“So you’re the one they call Concentration Camp Ehrhard!”

Surprised no one’s made much of the Black Book comparisons — the last can-you-top-this? movie about Nazis and Jews, and in its commingling of the absurd, vulgar, and melodramatic, Verhoeven’s a more entertaining and honest film than Schindler’s List. The Straw Dogs vigilante-type stuff made me cringe but it’s mitigated by the clear indication that, like To Be or Not To Be, Inglorious Basterds is as much about acting, in the meta and real  world, as it is about WWII: acting as survival (Shoshanna), acting for the thrill of giving a great performance (Landa), acting buffoonish to keep the horror at bay (Raine and his Basterds). Having served their purpose as marketing lures, I’m glad Quentin Tarantino relegated their Dirty Dozen antics to the background, which, I guess, explains why Brad Pitt is still in Burn After Reading mode, so busy telegraphing that he’s telegraphing buffoonishness.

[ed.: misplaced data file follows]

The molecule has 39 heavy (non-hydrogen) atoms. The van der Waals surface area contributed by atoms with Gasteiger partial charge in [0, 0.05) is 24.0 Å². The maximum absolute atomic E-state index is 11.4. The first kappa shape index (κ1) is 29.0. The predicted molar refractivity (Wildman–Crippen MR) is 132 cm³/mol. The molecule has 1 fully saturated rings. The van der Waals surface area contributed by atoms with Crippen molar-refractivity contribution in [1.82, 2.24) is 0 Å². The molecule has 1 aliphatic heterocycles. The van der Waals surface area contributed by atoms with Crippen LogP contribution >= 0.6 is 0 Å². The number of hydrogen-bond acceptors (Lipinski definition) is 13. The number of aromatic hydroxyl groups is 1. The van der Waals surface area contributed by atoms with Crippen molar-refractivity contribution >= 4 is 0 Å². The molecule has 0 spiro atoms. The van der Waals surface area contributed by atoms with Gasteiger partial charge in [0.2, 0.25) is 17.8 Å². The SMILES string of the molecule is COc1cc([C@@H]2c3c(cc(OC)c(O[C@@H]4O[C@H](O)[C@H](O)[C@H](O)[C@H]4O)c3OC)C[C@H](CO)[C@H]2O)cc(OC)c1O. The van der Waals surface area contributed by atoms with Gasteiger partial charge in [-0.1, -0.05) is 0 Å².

But it’s the same sensibility that made Jackie Brown: a sensibility confident enough to allow its referents to enrich the scenes. Coming two years after Seth Rogen’s crew in Knocked Up praised Munich‘s kick-ass Jews, and almost thirty since Mel Brooks teased us with the possibility of watching “Hitler On Ice,” another sacrilegious take on Holocaust fare isn’t so striking. What troubled me is structuring the movie as a daisy chain of provocations; imagine watching three or four variants on Pulp Fiction‘s Samuel L. Jackson and John Travolta turning the screws on those Frank Whaley’s young punks. Tarantino isn’t a hostage to history, he rapes it. If you’ve always wanted to see Adolf Hitler treated like Cobra Commander, complete with ermine cape, here’s your chance. With the exception of Michael Fassbender, the somewhat overrated Christoph Waltz (what’s the matter, never seen Conrad Veidt or Ivan Triesault before?), and brief, intense work in the movie’s first scene by Denis Menochet, none of the performers project beyond Tarantino’s intentions. The only terrible scene (hi, Winston Churchill) is over in three minutes. He’s filmed a live-action cartoon which relies on sixty years of collective memory for resonance, refracted through the prism of camp. If you’re a fan of To Be or Not To Be or Black Book, you understand what he brings off here.

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